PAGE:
Talking Celebrity Rehab Episode 8 With Dr. Sharp And Jennifer Gimenez

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Celebrity Rehab With Dr. Drew is back for a fifth season, and we’re lucky enough to have the opportunity to talk about the show with Dr. Drew and some of the other staff at the Pasadena Recovery Center to get an inside look at the rehabilitation process. This week, we spoke with Jenn Gimenez and Dr. John Sharp about Sean Young and Jessica Kiper‘s re-entry into the real world, and the tragic death of Mike Starr.

This week we learned a lot about Sean Young’s backstory and how she and her husband both have drinking problems.

Sean’s situation is a really good example of a complex family system. In other words, we could see that as Sean was at home more, that her drinking increased, and part of that was that she was probably around and increasingly dissatisfied with where her career had brought her. The more free time she had, the easier it was for her to kind of drink a glass of wine when preparing dinner, and continue drinking throughout the night with no regrets that she drank too much, so she was looking at this and she was trying to decide how much of this she had to own up to, and how much of this was a addictive problem, she was really trying to come to terms with that.

But the interesting point is that rather than focus on that, she was looking at the same set of issues as they played out with her husband, and how they played out with him. Was he drinking too much, did one beer become four, or what would happen as the night went on? So we did want to help her by bringing him in to address this, but we didn’t want to only focus on him, because we understood that this was also an expression of her own kind of questions regarding herself.

With regard to Sean but also Jessica, I can only imagine that it’s hard to let them go back in to the real world knowing that they are a little bit volatile and could be in a tempting position to use again.

The really important question you asked was how do we deal with people going back to situations that we knew were problems before, and situations that we knew where we feel that these problems are gonna continue and probably re-occur. I mean, Drew has got tremendous experience in running a substance abuse unit for so long, and I have tremendous experience in this with psychiatric care and dual diagnosis, but the way our country is run is people have the right to make those choices, even if their judgment isn’t what you would consider 100%, it’s important to be mindful that unless someone has the intentions of harming themselves or somebody right now, or if they are completely disabled, it’s called “gravely disabled,” unable to provide themselves with clothing and shelter, unless someone is living out that criteria they are able to live out their life and that’s both the awful truth and the freedom that we enjoy.

How hard is that for you to know that somebody might undo what they have just done, because of that freedom?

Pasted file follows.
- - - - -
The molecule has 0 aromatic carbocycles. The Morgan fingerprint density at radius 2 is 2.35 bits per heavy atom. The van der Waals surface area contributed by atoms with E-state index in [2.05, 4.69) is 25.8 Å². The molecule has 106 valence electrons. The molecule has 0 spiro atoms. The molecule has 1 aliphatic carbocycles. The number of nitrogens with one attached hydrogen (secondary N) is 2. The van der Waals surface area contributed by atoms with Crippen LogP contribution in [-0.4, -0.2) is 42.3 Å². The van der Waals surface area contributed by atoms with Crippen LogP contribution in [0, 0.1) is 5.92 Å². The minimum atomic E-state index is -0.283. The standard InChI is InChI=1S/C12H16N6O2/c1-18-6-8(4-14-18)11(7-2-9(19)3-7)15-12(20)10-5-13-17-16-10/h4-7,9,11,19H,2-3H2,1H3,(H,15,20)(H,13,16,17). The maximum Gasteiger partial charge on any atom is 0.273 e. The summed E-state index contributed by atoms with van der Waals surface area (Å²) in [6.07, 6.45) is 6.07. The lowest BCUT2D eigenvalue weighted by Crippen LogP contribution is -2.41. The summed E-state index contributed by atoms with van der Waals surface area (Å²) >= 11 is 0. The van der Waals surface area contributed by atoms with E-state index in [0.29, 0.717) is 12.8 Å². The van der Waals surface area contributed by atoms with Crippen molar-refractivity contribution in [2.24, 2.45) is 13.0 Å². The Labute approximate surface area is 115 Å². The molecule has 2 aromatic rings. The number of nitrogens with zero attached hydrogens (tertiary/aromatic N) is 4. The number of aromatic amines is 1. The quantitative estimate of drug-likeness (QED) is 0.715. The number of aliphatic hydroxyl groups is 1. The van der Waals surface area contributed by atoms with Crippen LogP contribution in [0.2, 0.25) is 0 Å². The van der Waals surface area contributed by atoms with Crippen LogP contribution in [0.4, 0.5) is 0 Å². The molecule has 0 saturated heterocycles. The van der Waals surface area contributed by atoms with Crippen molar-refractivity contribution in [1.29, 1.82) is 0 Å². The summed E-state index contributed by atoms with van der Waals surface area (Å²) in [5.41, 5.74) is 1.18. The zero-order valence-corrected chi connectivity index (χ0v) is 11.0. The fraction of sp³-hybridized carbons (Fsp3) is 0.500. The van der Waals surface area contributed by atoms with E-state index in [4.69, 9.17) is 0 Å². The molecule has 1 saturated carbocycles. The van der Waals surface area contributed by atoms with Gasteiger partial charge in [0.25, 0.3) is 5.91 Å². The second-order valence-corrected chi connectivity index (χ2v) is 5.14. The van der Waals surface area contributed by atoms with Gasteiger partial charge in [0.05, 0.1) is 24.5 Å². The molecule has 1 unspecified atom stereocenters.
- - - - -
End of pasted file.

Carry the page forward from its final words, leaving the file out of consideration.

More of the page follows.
Well, it’s really hard. I think as professionals you have to get used to the rough and tumble of the work you do and try not to take things personally. I still struggle with that, I’m still temped to take it personally if someone doesn’t take my advice, a lot of time doctors do feel like they know better, what somebody should or shouldn’t do. And the sad truth we see every day in terms of chemical dependency is that people have to learn the hard way. We hope that for example being on Celebrity Rehab for that amount of time that people have the opportunity to gain some perspective on their own life. In fact I told Jessica, just keep going with my meds and not yours, and keep going with this for another month or two or three, so you can gain some perspective on your life and see what I’m talking about and then maybe you can decide for yourself in a way that is more fair. I don’t think you can see it now with any kind of break or sobriety, and time. I don’t think you can see it now, you don’t have perspective at all. So we were hoping that with by the end of the length of time people were with us, that they gained enough perspective and we saw that with Jessica that she needed more. Was it wrong to send them back to their lives..No! Did we have any choices, you know we had limited choices, could we insist that she go to treatment? No.

This is the episode where everyone learns of the death of Mike Starr, and I’m wondering what kind of reactions you expected and what kind of fears you had for a group that is already pretty sensitive, when they learn that someone who was in their same position has an overdose.

It’s the kind of worst case scenario that everybody is surprised to hear about, even though everybody knows what to expect. Most people who have had a career in substance abuse, whether it’s using or being on the treatment side, have experienced the tragedy of loss of life. I wasn’t on the show before this year so I didn’t have a personal connection with Mike Starr, but I was upset to learn of that tragic loss. I was able to look out with fresh eyes on to this scene, where many people the staff and certainly Steven Adler had known him, and what I saw was genuine caring, they were genuinely affected, and it’s exactly the kind of emotional reaction you would find when someone suffers the loss of a love one. I was frankly glad to see that kind of pain in the staff who did know him. These were people who really care. No one took a “Oh, well” attitude, it was “Oh my god! What a tragedy,” so that’s a meaningful event which can make a difference in other people lives.

When I spoke to Jennifer Gimenez, she was clearly one of the staff-members who was greatly affected by Starr’s death and got emotional recalling the good times they shared during his recovery. She shared a photo, posted below, as a tribute to Starr.

You came from Sober House, so obviously you’d be a supporter of sober living facilities, what did you think about Jessica’s decision to opt out of that, are you a little worried that she is too blase about her recovery?